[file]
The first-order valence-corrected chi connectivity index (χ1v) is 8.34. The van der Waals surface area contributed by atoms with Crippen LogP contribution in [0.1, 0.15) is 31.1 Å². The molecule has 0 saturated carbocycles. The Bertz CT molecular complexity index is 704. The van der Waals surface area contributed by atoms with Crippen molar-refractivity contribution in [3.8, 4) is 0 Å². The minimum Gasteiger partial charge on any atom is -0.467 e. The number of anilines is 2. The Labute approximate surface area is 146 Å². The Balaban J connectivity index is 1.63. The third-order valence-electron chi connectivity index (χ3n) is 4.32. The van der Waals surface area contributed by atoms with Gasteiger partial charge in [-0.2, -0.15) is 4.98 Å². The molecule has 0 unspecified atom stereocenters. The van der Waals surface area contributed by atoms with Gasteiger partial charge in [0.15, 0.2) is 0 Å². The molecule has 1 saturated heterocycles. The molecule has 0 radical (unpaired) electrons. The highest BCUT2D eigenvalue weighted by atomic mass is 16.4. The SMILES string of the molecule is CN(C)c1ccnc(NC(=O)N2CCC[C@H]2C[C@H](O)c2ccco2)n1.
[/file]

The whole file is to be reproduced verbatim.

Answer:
The first-order valence-corrected chi connectivity index (χ1v) is 8.34. The van der Waals surface area contributed by atoms with Crippen LogP contribution in [0.1, 0.15) is 31.1 Å². The molecule has 0 saturated carbocycles. The Bertz CT molecular complexity index is 704. The van der Waals surface area contributed by atoms with Crippen molar-refractivity contribution in [3.8, 4) is 0 Å². The minimum Gasteiger partial charge on any atom is -0.467 e. The number of anilines is 2. The Labute approximate surface area is 146 Å². The Balaban J connectivity index is 1.63. The third-order valence-electron chi connectivity index (χ3n) is 4.32. The van der Waals surface area contributed by atoms with Gasteiger partial charge in [-0.2, -0.15) is 4.98 Å². The molecule has 0 unspecified atom stereocenters. The van der Waals surface area contributed by atoms with Gasteiger partial charge in [0.15, 0.2) is 0 Å². The molecule has 1 saturated heterocycles. The molecule has 0 radical (unpaired) electrons. The highest BCUT2D eigenvalue weighted by atomic mass is 16.4. The SMILES string of the molecule is CN(C)c1ccnc(NC(=O)N2CCC[C@H]2C[C@H](O)c2ccco2)n1.